HC 177: Biotechnology & Art The Human Chloroplast Project Caryn Brenn Physiological Science Major
Abstract <ul><li>The Human Chloroplast Project takes the properties of photosynthesis used by plants and places them into individuals. The project allows humans to make their own food (glucose) using energy from the sun and carbon dioxide waste. Chloroplasts will be concentrated into a microchip and implanted into an individuals’ hand. The glucose will be transported into the blood and used to make energy via metabolic respiration. The goal of the project is not only create a work of bioart but also to help alleviate the global problem of hunger and starvation. The future of this project holds promise of transgenic insertion. Possible complications include cultural sensitivity, affordability, and issues of vitamins and nutrition. </li></ul>
World Hunger <ul><li>Everyday, all around the world people are dying from hunger. To be more precise, every 3.6 seconds someone dies of hunger . The World Health Organization estimates that one-third of the world is well-fed, one-third is under-fed one-third is starving. While it is often assume that starvation is only occurring in under-developed countries, it is the unfortunate truth that it is happening here is the US as well. One out of every eight children under the age of twelve in the U.S. goes to bed hungry every night . </li></ul><ul><li>Carbohydrates are organic compounds that are rich in starch and make up a essential part of the human diet. This includes cereals, bread, pasta, and simple sugars. During digestion, carbohydrates that we consume are broken down into monosaccharides, such as glucose, and are used by our cells for energy production. </li></ul>
Chloroplasts and Photosynthesis <ul><li>Chloroplasts are organelles found in plant cells that carry out photosynthesis. They use energy from the sun to convert carbon dioxide and water into glucose and oxygen. </li></ul><ul><li>Photosynthesis </li></ul><ul><li>Humans use cellular respiration, converting monosaccharides and oxygen into energy and carbon dioxide waste. </li></ul><ul><li>Respiration </li></ul>
The Human Chloroplast Project <ul><li>My project will take chloroplasts from plants, concentrate them into a microchip, and implant them into individuals. Individuals will then be able to carry out both photosynthesis and cellular respiration on their own, essentially creating their own food. </li></ul>+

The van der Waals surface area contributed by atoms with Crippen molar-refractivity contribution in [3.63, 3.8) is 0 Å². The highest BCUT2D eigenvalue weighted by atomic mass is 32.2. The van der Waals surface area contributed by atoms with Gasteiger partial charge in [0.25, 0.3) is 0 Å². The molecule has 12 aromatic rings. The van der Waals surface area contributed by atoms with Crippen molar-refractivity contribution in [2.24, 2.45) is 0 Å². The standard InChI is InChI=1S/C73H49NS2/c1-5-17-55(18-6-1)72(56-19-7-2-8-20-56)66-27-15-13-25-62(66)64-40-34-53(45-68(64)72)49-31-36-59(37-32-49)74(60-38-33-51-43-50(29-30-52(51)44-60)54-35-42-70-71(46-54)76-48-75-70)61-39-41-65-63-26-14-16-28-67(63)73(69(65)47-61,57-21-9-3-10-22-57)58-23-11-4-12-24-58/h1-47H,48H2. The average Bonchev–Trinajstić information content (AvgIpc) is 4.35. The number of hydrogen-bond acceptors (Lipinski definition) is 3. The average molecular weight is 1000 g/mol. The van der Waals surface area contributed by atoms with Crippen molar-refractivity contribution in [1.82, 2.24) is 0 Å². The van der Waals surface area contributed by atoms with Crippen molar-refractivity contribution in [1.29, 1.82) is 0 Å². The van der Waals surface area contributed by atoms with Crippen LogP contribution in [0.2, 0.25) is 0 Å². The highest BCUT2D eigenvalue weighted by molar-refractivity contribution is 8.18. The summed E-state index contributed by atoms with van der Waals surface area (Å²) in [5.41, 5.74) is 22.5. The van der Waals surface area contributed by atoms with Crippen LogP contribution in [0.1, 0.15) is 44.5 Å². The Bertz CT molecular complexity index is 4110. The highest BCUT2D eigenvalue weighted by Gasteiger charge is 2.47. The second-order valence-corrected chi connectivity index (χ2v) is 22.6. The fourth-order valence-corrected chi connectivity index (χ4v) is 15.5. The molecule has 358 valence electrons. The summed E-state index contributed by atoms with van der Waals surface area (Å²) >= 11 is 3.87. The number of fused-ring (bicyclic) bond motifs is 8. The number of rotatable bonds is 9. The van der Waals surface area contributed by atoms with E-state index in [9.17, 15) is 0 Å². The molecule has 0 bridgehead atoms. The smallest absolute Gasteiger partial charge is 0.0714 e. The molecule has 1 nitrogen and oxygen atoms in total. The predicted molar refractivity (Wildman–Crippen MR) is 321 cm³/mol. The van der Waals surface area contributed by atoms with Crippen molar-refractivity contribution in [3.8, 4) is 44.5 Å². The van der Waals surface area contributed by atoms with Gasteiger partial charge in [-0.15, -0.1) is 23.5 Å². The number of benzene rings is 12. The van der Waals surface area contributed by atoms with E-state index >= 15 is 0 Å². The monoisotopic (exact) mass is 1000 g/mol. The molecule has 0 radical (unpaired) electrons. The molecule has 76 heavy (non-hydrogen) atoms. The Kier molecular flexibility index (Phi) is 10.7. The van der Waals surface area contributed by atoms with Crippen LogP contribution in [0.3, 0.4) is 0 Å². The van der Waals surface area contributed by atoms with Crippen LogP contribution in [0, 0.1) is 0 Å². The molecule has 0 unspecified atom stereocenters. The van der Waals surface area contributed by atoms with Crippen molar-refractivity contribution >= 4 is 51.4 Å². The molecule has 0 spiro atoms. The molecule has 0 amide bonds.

The Human Chloroplast Project <ul><li>The chloroplasts will be hooked up to the portal system, removing carbon dioxide and water from the blood and adding oxygen and glucose. Ideally, the chip would be placed. near the lungs where carbon dioxide is exchanged for oxygen. However, in order to reduce invasiveness and make exposure to light easier, the chip will be placed in the hand or forearm of the individual. </li></ul>
The Human Chloroplast Project <ul><li>The project will initially involve implantation of a microchip and if success could evolve into a transgenic implantation. The chloroplast gene will be inserted into the DNA of specific cells, not the whole individual (we don’t want green humans!!). Transgenic cells will be located in an area that can be easily exposed to light. Transgenic mutation would also be more efficient in that the chloroplasts would be located within the cells, spatially near the mitochondria. </li></ul>
Conclusion <ul><li>The Human Chloroplast Project will implant chloroplasts into humans allowing them to create their own glucose using sunlight and hopefully reducing hunger across the world. This project will impact the food industry by reducing demand for grains and carbohydrates and increasing demands and allowing for more resources to be focused on production of produce and meats. </li></ul><ul><li>Possible Complications </li></ul><ul><li>-Cultural Sensitivity </li></ul><ul><li>-Affordability </li></ul><ul><li>-Nutrition, Vitamins </li></ul>
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